Which is most likely to happen, a UFO sighting, or a honeymoon marriage?
We got married on 12/13/14 and five days later, a blog post titled “Honeymoon Marriage…Impossible?” was published in an article on ChristianityToday.com, by guest blogger Francie Winslow. My bride and I never heard or saw this article until the end of October 2015. Also, enroute to getting married, as the groom, I had never heard of such a concept of a honeymoon marriage. Which makes me wonder, who else had heard of such a concept, prior to 12/13/14? It’s time to take a poll.
Take the poll:
Francie wrote that blog post 10 years later into her marriage. Let us highlight some statements she makes in her article, and ask some questions regarding it. Those who are single or married should get in an uproar against what she is saying, or agree with what she is saying, but not stay undecided about what she is saying.
Francie’s statement I:
A honeymoon is defined by Webster as a phase marked by unusual harmony after a wedding. Our culture often aligns with Mr. Webster and my first friend. They imply that we may enjoy temporary wedded bliss but should brace for the unavoidable monotony and inevitable struggle that comes with kids, progressing careers, hectic schedules, and stretched finances.Was that an extravagant exaggeration and hyperbole, Yes, No?
As Christians, we often share the same dim outlook. And in many cases, disappointing experiences tell us this is true.
But what if we took the idea of a honeymoon marriage seriously and saw it through a kingdom lens?
I’m not talking about pursuing a relationship based on short-sighted happiness. But rather one of unparalleled joy and connection. One that is based on the selfless love of Christ, healed by the power of His Spirit, and propelled into kingdom works by the joy that comes from knowing and walking together with the King.
The door is wide open for us to enjoy a honeymoon marriage. Not according to Merriam Webster, but according to our Maker.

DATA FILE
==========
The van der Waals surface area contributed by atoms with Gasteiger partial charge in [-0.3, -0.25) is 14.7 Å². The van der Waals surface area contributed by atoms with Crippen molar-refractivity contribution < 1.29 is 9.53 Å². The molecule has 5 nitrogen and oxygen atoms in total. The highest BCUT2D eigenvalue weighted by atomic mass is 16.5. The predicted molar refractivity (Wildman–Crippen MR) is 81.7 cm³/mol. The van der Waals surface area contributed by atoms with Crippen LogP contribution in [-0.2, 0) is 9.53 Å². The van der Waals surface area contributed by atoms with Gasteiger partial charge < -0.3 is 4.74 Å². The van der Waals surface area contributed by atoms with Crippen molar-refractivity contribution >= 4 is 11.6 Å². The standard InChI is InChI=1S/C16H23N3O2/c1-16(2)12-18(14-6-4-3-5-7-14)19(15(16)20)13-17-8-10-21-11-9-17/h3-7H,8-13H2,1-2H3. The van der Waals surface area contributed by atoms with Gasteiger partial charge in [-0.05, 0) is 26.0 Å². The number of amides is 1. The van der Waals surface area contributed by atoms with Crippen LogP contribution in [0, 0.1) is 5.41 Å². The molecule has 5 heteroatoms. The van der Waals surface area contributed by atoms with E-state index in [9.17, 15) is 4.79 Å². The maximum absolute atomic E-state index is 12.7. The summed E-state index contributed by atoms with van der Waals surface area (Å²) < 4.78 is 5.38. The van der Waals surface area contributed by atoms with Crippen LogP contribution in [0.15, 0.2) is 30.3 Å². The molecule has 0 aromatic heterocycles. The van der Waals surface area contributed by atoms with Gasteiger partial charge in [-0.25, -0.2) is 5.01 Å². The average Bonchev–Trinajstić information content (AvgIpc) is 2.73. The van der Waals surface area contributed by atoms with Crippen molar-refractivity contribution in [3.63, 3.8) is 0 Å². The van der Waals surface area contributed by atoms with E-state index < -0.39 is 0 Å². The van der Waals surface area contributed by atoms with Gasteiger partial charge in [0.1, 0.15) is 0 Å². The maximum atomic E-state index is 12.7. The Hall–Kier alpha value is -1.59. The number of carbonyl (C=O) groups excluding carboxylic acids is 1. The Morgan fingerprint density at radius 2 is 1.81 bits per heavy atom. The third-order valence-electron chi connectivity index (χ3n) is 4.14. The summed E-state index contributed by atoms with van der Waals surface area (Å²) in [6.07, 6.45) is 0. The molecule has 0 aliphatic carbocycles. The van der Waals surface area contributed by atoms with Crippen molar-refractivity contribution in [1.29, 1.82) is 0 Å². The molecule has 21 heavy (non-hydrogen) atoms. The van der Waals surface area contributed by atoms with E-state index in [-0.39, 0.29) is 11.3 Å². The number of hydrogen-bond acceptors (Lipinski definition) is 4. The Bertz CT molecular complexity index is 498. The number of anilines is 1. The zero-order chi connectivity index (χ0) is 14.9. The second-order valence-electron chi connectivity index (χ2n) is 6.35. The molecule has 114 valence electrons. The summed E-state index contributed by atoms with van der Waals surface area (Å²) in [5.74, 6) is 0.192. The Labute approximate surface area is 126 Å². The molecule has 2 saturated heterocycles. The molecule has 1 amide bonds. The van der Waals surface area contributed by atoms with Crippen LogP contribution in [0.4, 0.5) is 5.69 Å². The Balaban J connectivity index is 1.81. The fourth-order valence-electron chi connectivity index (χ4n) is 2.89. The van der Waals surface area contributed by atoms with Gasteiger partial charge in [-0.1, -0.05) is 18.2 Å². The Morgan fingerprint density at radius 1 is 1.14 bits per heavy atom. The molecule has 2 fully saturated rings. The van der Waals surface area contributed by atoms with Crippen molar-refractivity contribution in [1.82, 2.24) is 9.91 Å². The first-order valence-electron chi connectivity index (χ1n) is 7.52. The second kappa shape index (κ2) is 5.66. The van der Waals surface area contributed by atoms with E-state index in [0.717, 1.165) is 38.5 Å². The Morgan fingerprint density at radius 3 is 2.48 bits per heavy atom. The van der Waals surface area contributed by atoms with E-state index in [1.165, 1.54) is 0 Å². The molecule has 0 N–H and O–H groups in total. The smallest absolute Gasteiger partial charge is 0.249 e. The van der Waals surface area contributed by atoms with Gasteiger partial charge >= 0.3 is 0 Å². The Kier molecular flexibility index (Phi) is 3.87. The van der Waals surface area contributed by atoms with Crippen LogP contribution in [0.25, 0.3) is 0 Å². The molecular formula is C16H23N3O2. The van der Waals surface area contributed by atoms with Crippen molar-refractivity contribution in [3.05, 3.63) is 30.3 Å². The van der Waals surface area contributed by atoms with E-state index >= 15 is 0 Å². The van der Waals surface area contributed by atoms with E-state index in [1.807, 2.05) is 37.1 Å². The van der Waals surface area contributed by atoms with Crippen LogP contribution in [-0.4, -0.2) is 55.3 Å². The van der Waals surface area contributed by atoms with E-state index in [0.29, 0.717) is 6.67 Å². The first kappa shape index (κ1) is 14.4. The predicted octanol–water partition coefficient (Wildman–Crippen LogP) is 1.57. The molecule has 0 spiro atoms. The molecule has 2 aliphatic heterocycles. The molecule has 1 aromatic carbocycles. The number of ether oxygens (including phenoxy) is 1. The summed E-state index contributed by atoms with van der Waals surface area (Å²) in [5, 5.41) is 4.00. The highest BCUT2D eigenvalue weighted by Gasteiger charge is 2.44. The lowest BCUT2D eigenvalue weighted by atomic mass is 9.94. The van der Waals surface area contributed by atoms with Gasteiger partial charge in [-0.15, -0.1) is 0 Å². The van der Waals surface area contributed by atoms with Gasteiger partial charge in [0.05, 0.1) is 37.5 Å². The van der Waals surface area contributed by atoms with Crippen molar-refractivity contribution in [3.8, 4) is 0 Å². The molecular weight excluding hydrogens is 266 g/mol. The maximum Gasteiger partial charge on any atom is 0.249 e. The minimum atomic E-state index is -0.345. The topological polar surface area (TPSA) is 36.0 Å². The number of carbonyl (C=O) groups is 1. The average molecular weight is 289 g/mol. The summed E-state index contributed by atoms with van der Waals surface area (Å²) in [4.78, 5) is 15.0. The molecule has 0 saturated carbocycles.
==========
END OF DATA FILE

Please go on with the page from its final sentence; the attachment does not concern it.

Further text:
Francie’s statement II:
God wants to unleash hope for love, healing and wholeness in our marriages, so that the wonder of a new love doesn’t fade, but rather solidifies with time. Unusual indeed. That’s the life we get to live in Christ. A life of unusual hope, unusual joy, and unusually harmonious marriages.Was that an extravagant exaggeration and hyperbole, Yes, No?
What if our marriages are so unusually healthy, that our immediate communities take notice and then seek after the reason for our vibrant relationships?
Francie’s statement III:
No matter the current condition of your marriage, there is hope for a honeymoon marriage. Our God is The Resurrection and the Life and has the undeniable power to reclaim the lost, restore the broken and repair the wounded.Was that an extravagant exaggeration and hyperbole, Yes, No?
During our wedding on 12/13/14, an attendee, Joseph Heisinger prayed over my bride and me, "Lord, they say honeymoons ends, but their honeymoon does not have to end." My bride and I attribute part of our now Honeymoon Marriage to that prayer prayed over us. Seven months later, we went to coauthor an original book called The Power of a HONEYMOON™ Marriage (released in paperback in August '15, and on Kindle in July '15). Interestingly, Francie Winslow’s blog post makes very similar points to what is in our hearts for Honeymoon Marriage. Because indeed Honeymoon Marriage is not a fancy concept but one from the Bible.
This blogpost does not pass judgment on any person reading this, albeit it is possessing serious questions that one cannot gloss over (whether single or already married). Here are two summary questions:
- Ques. 1. Is a honeymoon marriage possible for you and your marriage?
- Ques. 2. Where would you start in planning, preparing or sustaining a honeymoon marriage?
After writing a book on this subject, we can wholeheartedly say:
- Ans 1. Yes, it is possible for you, if you are willing. Are you willing? Our book will help.
- Ans 2. Start with the War Room Study Group!
If you want to see Francie’s article, click here. Also, let us know what you think about Francie's points. Which do you think are hyperboles or truth, and why? Do you have a honeymoon marriage, if so, would you mind encouraging others by telling us your story in a comment below?
With Agape Love,